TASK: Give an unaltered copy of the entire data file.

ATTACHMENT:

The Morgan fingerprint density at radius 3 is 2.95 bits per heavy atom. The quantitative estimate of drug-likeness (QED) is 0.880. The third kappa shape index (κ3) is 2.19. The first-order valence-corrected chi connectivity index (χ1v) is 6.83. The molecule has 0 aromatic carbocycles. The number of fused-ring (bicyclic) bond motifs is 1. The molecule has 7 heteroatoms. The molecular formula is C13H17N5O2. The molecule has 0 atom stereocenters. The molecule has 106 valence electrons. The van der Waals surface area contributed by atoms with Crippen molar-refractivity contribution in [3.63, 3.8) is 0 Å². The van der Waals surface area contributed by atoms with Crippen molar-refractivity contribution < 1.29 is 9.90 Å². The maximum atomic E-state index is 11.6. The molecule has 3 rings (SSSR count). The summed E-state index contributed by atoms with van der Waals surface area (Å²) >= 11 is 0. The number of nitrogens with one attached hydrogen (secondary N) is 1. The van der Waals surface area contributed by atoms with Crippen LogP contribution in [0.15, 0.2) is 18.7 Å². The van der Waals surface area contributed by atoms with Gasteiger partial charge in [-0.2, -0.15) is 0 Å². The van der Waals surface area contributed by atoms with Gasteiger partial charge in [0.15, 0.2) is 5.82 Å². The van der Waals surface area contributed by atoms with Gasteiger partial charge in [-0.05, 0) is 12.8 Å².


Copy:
The Morgan fingerprint density at radius 3 is 2.95 bits per heavy atom. The quantitative estimate of drug-likeness (QED) is 0.880. The third kappa shape index (κ3) is 2.19. The first-order valence-corrected chi connectivity index (χ1v) is 6.83. The molecule has 0 aromatic carbocycles. The number of fused-ring (bicyclic) bond motifs is 1. The molecule has 7 heteroatoms. The molecular formula is C13H17N5O2. The molecule has 0 atom stereocenters. The molecule has 106 valence electrons. The van der Waals surface area contributed by atoms with Crippen molar-refractivity contribution in [3.63, 3.8) is 0 Å². The van der Waals surface area contributed by atoms with Crippen molar-refractivity contribution < 1.29 is 9.90 Å². The maximum atomic E-state index is 11.6. The molecule has 3 rings (SSSR count). The summed E-state index contributed by atoms with van der Waals surface area (Å²) >= 11 is 0. The number of nitrogens with one attached hydrogen (secondary N) is 1. The van der Waals surface area contributed by atoms with Crippen LogP contribution in [0.15, 0.2) is 18.7 Å². The van der Waals surface area contributed by atoms with Gasteiger partial charge in [-0.2, -0.15) is 0 Å². The van der Waals surface area contributed by atoms with Gasteiger partial charge in [0.15, 0.2) is 5.82 Å². The van der Waals surface area contributed by atoms with Gasteiger partial charge in [-0.05, 0) is 12.8 Å².